In Silence Easy
Character(s): Josh, Sam
Category(s): Angst, Slash
Summary: They continued to meet; to gorge; to part.
The first time it was quick and hard, leaving little time for anything other than instructions. Later, it was slower, longer, much more verbal. Both men realized with embarrassed shock that they preferred it the first way.
So the next time, some weeks later, after a fearsome day of tense meetings and a barely averted national crisis, they did it the first way again. And for the next few times as well.
Mind blowing, muscle pulling, claws out, blood drawing sex.
"Okay, we've done it your way," Sam told the man splayed across the bed. "Now let's try it my way."
And when Sam eventually stayed long enough afterwards to clean up with more than just a dripping washcloth in front of the sink, he felt more exposed standing naked and alone in Josh's bright shower than he had on the bed with his legs spread wide.
There were things Sam never understood. After he'd climax, Josh's ferocious nipping at Sam, nibbling like a ravenous rat, teeth gnashing at his skin.
And things Josh couldn't fathom, like Sam, never allowing Josh to undress him.
They continued to meet; to gorge. To part.
Sam dated a woman from New Jersey because she was soft, and her hair flowed down her back, and she only came to Washington twice a month. It wasn't for appearances, because no one knew, not even Josh.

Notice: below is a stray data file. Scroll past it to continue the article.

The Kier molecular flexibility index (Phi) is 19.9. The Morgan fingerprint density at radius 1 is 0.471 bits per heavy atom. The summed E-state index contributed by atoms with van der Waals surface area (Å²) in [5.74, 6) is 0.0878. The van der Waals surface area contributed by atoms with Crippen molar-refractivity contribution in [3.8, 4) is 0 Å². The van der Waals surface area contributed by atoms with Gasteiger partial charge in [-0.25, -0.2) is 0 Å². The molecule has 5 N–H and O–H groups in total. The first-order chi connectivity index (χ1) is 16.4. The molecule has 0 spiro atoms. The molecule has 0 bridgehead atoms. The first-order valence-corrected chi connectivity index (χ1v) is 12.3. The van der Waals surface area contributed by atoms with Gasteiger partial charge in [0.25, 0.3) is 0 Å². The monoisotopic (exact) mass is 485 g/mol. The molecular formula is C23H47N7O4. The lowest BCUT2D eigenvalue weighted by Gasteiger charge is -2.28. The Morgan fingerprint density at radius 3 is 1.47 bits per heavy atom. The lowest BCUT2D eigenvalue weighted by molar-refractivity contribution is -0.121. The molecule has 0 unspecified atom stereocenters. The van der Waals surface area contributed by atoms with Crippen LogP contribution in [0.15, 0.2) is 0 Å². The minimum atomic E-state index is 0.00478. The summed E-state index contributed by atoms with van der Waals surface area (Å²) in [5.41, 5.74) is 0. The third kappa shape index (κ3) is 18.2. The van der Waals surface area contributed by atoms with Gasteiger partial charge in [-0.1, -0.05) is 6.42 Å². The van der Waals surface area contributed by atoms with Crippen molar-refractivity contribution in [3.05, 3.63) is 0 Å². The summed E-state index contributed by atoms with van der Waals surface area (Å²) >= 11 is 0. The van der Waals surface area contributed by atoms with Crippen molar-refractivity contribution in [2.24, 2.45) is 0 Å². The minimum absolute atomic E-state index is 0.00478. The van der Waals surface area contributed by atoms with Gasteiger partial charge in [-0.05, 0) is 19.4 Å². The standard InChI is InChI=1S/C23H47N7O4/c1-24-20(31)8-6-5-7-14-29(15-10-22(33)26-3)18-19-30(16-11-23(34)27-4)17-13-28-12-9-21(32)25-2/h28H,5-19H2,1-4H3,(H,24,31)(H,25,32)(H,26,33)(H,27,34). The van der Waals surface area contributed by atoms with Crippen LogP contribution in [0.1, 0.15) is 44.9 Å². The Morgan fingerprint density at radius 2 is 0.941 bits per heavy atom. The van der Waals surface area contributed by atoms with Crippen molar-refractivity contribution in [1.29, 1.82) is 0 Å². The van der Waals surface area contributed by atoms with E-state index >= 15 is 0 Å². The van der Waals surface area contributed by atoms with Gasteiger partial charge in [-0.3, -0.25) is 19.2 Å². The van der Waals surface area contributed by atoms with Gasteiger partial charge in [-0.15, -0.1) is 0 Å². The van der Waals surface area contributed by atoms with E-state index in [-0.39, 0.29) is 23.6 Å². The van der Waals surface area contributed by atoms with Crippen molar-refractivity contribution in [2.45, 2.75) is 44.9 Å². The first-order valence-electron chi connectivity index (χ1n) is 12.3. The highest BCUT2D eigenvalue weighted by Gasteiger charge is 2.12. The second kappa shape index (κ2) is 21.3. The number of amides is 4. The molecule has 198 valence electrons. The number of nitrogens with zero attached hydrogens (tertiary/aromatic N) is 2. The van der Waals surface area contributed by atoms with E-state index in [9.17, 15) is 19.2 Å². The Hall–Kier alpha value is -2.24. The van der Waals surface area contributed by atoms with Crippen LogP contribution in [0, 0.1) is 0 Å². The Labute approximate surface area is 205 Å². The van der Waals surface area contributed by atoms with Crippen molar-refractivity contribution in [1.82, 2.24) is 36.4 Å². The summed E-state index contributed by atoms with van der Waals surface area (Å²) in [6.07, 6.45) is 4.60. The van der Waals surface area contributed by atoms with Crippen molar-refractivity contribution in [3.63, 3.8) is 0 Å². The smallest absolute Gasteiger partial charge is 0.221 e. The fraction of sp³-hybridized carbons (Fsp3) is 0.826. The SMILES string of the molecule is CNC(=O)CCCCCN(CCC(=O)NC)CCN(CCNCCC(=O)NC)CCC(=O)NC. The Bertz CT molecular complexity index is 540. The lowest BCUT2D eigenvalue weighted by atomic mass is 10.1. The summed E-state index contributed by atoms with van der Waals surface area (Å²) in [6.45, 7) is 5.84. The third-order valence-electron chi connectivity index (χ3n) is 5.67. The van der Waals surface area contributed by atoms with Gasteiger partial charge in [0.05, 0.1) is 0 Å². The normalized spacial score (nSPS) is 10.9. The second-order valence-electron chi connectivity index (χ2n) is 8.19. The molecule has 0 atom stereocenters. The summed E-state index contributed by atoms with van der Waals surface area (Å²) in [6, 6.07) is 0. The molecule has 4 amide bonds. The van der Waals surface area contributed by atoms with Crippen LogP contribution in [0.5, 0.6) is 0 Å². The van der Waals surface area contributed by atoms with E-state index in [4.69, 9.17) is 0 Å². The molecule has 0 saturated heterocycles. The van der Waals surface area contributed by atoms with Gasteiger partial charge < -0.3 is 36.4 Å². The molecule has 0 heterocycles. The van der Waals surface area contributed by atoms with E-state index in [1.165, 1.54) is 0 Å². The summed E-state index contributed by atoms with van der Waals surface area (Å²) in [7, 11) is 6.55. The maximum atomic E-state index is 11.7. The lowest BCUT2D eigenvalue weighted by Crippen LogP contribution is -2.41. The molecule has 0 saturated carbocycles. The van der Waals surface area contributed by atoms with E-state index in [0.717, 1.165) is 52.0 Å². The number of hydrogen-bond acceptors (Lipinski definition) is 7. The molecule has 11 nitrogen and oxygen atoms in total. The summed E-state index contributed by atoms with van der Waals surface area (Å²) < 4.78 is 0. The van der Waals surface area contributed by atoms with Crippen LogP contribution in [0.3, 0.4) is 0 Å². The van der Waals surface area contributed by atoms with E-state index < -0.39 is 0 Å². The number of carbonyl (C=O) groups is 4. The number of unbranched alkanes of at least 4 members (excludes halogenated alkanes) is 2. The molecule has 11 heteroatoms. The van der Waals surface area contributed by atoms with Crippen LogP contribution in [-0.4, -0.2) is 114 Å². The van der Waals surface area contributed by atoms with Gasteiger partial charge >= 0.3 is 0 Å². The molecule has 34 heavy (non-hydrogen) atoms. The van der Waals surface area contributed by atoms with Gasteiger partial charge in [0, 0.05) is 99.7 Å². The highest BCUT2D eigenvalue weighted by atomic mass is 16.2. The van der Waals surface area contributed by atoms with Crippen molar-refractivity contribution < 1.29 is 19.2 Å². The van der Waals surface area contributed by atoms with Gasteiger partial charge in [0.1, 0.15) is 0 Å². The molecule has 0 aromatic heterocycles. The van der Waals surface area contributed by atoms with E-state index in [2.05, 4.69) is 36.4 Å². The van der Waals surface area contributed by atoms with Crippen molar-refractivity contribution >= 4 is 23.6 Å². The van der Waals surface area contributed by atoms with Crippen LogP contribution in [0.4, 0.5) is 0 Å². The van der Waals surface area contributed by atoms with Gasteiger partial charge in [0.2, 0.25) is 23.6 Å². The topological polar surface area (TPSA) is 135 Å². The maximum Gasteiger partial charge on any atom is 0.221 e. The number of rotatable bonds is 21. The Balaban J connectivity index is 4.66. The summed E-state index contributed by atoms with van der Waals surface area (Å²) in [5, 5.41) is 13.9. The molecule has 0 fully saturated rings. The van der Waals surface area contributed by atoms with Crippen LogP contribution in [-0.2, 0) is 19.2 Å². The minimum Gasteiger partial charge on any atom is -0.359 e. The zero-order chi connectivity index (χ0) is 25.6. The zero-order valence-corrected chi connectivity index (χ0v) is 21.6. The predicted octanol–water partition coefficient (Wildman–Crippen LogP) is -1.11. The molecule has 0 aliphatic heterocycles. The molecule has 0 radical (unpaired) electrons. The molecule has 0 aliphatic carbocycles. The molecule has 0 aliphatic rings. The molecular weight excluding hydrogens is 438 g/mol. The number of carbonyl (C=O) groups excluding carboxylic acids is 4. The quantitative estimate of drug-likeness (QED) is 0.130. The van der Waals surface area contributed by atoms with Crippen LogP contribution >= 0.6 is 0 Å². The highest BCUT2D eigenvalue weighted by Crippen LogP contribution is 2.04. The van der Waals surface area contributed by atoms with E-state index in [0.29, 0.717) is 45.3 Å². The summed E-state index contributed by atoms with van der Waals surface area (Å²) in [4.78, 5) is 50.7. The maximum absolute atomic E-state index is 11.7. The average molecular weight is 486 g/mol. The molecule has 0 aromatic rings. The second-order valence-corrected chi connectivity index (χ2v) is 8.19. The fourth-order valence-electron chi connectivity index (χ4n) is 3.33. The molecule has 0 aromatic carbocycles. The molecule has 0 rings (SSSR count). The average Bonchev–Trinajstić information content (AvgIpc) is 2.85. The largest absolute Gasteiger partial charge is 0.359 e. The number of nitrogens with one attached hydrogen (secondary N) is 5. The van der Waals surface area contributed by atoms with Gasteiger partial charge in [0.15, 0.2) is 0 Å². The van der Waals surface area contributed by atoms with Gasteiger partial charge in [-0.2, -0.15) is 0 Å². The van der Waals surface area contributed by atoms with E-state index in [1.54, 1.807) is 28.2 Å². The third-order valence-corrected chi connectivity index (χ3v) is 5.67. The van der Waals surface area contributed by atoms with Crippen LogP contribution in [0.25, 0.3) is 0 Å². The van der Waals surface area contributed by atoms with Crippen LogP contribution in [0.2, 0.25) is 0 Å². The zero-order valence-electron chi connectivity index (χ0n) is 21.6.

Josh, burrowing deeper into the politics of politics, became a canine-version of himself; Leo's pit bull, Amy's lapdog. When Sam tells him to roll over he snarls, but obeys, and then doesn't speak to Sam for weeks on end, a punishment for being right.
They stop speaking completely, cease making any kind of sound in each other's presence. Sam's throat becomes sore from swallowing hard, over and over, tamping down his moans, and Josh tastes blood from biting the inside of his cheek; but they don't stop, they can't stay away.
And then, it's over. Everything, all at once; as quiet as their passion had been, their silence complete.
The man who's occupation is all about expression is relieved that he never had to explain or convince.
And the other, never says goodbye.
| back | send feedback | The National Library |